"The Boss Baby" Review
DreamWorks Animation’s first effort of 2017 is "The Boss Baby”, generously adapted from Marla Frazee’s 2010 picture book about a baby with a briefcase who randomly shows-up to the house of a husband and wife. The concept is certainly out-there, and could’ve been taken in a load of directions. My main question going in was how the filmmakers were going build a coherent feature out of such a wacky premise.
The answer? They dissect the do-do out of it. “The Boss Baby” is about as subtle as a full diaper. So in order to enjoy it, you’ve simply got to play along. And I tried - oh baby, did I try.
7-year old Timmy is an only child - and he likes it that way. Mom and Dad (voiced by Lisa Kudrow and Jimmy Kimmel) shower him with love and affection. But all that’s about to change. It's this well-worn 'new baby in the family' formula that the storyline runs with.
Just as Warner Bros. did in “Storks”, which was released just this past September, DreamWorks conjures-up their own idea for how babies are made. And similar to “Storks”, it’s with an overly-adorable factory, shipping and delivery process.
The baby shows-up at Timmy’s house and is instantly made the center of attention by his parents. However, Timmy soon catches the infant talking in complete sentences, with an adult voice and using the phone. Oh, and he's wearing a business suit and carrying a briefcase. The baby, whose name truly is The Boss Baby, is voiced by Alec Baldwin. It’s good casting - for such a macho, recognizable voice to come-out this mature newborn - but Baldwin can do this work in his sleep. He was much more impressive as a tattooed St. Nick in DreamWorks’ 2012 “Rise of the Guardians”.
We eventually learn why The Boss Baby is who he is, and why he’s spending time with Timmy. And the reasoning is all very, very silly and overwhelmingly juvenile. DreamWorks tries to ensure that kids will have a good time by cramming the crayon-colored visuals down your throat, but it's an obvious attempt to distract the audience away from the elementary script.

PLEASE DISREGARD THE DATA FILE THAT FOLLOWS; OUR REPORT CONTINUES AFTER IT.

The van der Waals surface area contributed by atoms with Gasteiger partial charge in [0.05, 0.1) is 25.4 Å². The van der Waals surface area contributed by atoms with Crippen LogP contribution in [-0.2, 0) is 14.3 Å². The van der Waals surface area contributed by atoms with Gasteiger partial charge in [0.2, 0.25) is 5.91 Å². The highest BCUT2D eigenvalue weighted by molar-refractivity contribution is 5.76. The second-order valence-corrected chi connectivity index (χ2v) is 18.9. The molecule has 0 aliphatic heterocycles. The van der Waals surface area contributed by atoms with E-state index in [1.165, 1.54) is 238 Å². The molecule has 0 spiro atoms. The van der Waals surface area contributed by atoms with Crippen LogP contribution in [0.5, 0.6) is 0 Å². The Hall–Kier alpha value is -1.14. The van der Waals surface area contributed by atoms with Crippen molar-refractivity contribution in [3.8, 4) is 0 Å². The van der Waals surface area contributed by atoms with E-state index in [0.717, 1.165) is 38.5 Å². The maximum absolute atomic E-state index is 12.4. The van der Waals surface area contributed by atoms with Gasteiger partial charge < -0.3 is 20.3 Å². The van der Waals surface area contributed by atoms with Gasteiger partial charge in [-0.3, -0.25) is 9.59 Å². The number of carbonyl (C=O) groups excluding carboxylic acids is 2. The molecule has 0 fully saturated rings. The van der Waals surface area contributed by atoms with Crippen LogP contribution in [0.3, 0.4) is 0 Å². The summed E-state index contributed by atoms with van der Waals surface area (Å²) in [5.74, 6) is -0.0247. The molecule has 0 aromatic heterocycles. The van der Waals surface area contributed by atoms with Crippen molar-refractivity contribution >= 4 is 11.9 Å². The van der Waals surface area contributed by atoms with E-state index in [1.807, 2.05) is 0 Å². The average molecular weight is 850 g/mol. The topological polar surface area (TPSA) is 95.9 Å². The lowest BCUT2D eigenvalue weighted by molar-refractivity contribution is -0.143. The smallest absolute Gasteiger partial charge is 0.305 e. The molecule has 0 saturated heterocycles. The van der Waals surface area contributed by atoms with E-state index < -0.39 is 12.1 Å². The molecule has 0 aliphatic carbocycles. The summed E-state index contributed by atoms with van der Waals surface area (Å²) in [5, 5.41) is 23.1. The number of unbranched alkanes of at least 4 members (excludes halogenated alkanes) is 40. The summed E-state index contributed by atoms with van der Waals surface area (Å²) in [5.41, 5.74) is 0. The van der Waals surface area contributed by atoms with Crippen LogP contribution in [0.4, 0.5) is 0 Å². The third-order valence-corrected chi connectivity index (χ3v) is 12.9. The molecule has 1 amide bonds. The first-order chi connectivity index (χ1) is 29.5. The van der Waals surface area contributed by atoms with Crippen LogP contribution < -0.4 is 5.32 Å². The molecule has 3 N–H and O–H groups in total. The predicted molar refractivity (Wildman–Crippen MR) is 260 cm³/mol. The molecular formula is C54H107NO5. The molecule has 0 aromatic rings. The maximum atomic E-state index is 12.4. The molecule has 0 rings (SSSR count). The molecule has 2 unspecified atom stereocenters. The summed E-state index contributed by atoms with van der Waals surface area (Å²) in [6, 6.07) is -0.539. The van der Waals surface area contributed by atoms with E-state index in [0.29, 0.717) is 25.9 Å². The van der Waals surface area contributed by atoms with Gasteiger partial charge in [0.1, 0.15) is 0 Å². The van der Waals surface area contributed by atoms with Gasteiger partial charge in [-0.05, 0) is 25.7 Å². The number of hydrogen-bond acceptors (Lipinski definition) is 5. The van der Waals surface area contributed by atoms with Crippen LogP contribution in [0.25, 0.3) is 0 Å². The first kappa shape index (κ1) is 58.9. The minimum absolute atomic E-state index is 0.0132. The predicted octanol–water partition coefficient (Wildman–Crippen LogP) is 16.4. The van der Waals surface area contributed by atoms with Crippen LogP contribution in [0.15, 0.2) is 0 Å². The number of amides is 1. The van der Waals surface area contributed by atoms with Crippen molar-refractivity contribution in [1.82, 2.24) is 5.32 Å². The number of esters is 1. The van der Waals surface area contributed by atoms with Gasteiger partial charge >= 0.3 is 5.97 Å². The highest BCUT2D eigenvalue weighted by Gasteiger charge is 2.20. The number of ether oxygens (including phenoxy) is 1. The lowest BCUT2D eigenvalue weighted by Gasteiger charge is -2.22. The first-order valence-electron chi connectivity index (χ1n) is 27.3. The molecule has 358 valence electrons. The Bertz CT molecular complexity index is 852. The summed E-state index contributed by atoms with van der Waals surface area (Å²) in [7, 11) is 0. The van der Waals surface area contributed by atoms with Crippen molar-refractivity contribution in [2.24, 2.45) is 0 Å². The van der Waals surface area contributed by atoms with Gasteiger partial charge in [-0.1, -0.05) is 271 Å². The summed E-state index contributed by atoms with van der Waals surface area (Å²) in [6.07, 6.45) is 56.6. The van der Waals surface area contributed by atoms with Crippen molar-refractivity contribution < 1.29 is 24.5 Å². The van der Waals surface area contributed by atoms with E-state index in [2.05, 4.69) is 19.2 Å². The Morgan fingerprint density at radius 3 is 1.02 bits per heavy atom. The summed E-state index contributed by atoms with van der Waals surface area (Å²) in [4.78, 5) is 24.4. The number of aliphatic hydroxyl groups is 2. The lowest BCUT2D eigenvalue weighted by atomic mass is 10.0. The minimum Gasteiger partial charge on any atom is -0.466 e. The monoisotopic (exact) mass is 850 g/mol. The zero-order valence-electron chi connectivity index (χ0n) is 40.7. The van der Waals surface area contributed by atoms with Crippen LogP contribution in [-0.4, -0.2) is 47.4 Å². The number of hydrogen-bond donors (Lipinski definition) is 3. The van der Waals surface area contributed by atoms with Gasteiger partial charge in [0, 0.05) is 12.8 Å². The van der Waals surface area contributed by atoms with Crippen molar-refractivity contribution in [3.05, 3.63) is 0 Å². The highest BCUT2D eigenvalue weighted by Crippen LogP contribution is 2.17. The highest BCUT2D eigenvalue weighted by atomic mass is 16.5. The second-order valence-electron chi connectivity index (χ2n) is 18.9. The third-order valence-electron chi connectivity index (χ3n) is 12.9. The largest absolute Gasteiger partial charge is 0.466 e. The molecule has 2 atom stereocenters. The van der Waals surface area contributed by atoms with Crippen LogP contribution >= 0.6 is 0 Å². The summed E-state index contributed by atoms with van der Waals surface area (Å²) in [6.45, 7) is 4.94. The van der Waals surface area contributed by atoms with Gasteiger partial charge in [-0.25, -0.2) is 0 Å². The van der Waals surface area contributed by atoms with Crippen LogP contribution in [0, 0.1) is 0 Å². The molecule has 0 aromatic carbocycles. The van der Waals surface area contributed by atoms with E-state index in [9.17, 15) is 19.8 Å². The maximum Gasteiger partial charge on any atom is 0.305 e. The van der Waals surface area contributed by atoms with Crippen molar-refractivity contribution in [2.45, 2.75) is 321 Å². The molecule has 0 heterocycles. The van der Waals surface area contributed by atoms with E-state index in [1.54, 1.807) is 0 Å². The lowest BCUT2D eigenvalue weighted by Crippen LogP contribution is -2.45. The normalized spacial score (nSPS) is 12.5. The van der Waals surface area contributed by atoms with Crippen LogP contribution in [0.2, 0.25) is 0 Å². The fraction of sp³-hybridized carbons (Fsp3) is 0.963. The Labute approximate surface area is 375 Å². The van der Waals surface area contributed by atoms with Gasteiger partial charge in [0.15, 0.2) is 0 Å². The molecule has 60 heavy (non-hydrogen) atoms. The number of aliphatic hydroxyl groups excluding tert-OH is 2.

Young Timmy clearly has a vivid imagination. He should have shared some of that with “The Boss Baby” creative team. In their defense this was a tough challenge. "The Boss Baby" is a story about a little boy and his new baby brother - but its strength is its adult humor: the references to the corporate business world and some of Baldwin's clever lines, as well as parental inside jokes - that children will not get. So for the kids, it's frantic chase scene after frantic chase scene. There was very little laughter from the young crowd in the theater that I was at. Kids will not be begging their parents to see this a second time.
Outside of the inspired score, co-composed by Hans Zimmer, “The Boss Baby” feels very average - in animation, story, execution and impact. We're coming-off of 2016 - the Best Year ever for animated movies. DreamWorks Animation can certainly do excellent work - proven again last year with “Kung Fu Panda 3” and especially “Trolls” (so happy “Trolls 2” is in the works for 2020). But following a year with the likes of “Zootopia”, “Kubo and the Two Strings”, “The Little Prince”, “My Life as a Zucchini” and “Sing”, which took the possibilities and execution of animated films to new levels and realms, the bar has been raised. Studios need to ensure that their projects are up to the challenge. This bland sibling rivalry story is not.